Why Homebuilders Are Holding Up

Perhaps, the most interesting sector in the current market remains the homebuilders, where there are several important crosscurrents vying for influence.  For details, I recommend this post,.

The major influences on the housing market are interest rates and the state of supply.  The latter remains a positive for homebuilders, as there aren’t enough homes available to meet demand. Volatile interest rates are neutralizing the bullish tone from tight supplies.  

An underappreciated positive for homebuilder stocks, is the potential for mergers and acquisitions in publicly traded homebuilders.  Already, larger players in the sector have been gobbling up smaller privately held competitors to expand their local market shares in tight markets.  At some point, this dynamic may extend into publicly traded companies.

The net effect of current conditions is reflected in the consolidation pattern visible in the SPDR S&P Homebuilders ETF (XHB).  Still, the ETF is once again under accumulation, as both the ADI and OBV lines are rising.

A Practical and Balanced Approach

While risk management is the prime directive for investors, there are still areas of the stock market which are worth considering.  That means that portfolios should be prepared for both a rise or a fall in stocks. Keep these factors in mind.  Here’s a practical roadmap.

  • Stick with what’s working; if a position is holding up – keep it; (see section on homebuilders below);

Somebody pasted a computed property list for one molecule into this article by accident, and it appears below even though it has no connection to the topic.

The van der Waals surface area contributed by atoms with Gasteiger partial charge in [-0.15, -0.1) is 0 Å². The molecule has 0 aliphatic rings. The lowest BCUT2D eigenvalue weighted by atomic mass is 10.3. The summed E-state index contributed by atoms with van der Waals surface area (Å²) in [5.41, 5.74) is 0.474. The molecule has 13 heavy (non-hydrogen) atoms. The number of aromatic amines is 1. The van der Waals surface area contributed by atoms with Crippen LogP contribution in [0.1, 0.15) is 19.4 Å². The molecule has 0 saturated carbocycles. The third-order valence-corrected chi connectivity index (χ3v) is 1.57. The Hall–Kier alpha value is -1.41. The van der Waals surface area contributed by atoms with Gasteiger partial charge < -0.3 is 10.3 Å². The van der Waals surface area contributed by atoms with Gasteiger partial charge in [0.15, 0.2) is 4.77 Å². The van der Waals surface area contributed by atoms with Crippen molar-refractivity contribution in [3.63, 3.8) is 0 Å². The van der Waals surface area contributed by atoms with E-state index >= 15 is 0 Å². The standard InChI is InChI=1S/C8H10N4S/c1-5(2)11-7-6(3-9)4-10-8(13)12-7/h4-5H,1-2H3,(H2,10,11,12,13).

• Raise cash by reducing position size while maintaining exposure to strong stocks;
  • Consider short term hedges such as put options and inverse ETFs. These could soften the blow if the Fed spooks the markets;
  • To reduce risk of loss, consider trading options instead of stocks;
  • Look for value in out of favor areas of the market that are showing signs of life but build positions slowly; and
  • Protect your gains with sell stops and keep raising them as prices of your holdings rise;
  • Finally, some level of hedging seems advisable.

Buy Me A Coffee

If you’re looking for ideas on how to hedge against risk, my latest video offers details on the successful use of put options in real time.  Check it out here.

For details on my latest option trades and where to put your money now, consider a FREE Trial to Joe Duarte in the Money

NDX and SPX Blast to New Highs. Market Breadth Holds Back.

The NYSE Advance Decline line (NYAD) made one new high last week, but rolled over by week’s end.  In the wake of new highs in the major indexes, this is something to keep an eye on.  On the other hand, the lag in the NYAD is easily corrected by one or two bullish days.  So for now, we’ll give the market the benefit of the doubt.

The Nasdaq 100 Index (NDX) made a new high, on the strength of bullish earnings from Amazon (AMZN) and Meta (META).    Note that the ADI and OBV lines for NDX were less robust than those for SPX. 

The S&P 500 (SPX) continued its huge upward momentum thrust, and may hit 5000. That’s when things will get interesting.

VIX Remains Below 15

The CBOE Volatility Index (VIX) logged in another week near 15. This, for now, remains a bullish factor for stocks.  If VIX remains subdued more upside is possible.

A rising VIX means traders are buying large volumes of put options.  Rising put option volume from leads market makers to sell stock index futures to hedge their risk.  A fall in VIX is bullish as it means less put option buying, and it eventually leads to call buying which causes market makers to hedge by buying stock index futures raising the odds of higher stock prices.

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Joe Duarte is a former money manager, an active trader and a widely recognized independent stock market analyst since 1987. He is author of eight investment books, including the best selling Trading Options for Dummies, rated a TOP Options Book for 2018 by - now in its third edition, The Everything Investing in your 20s and 30s and six other trading books.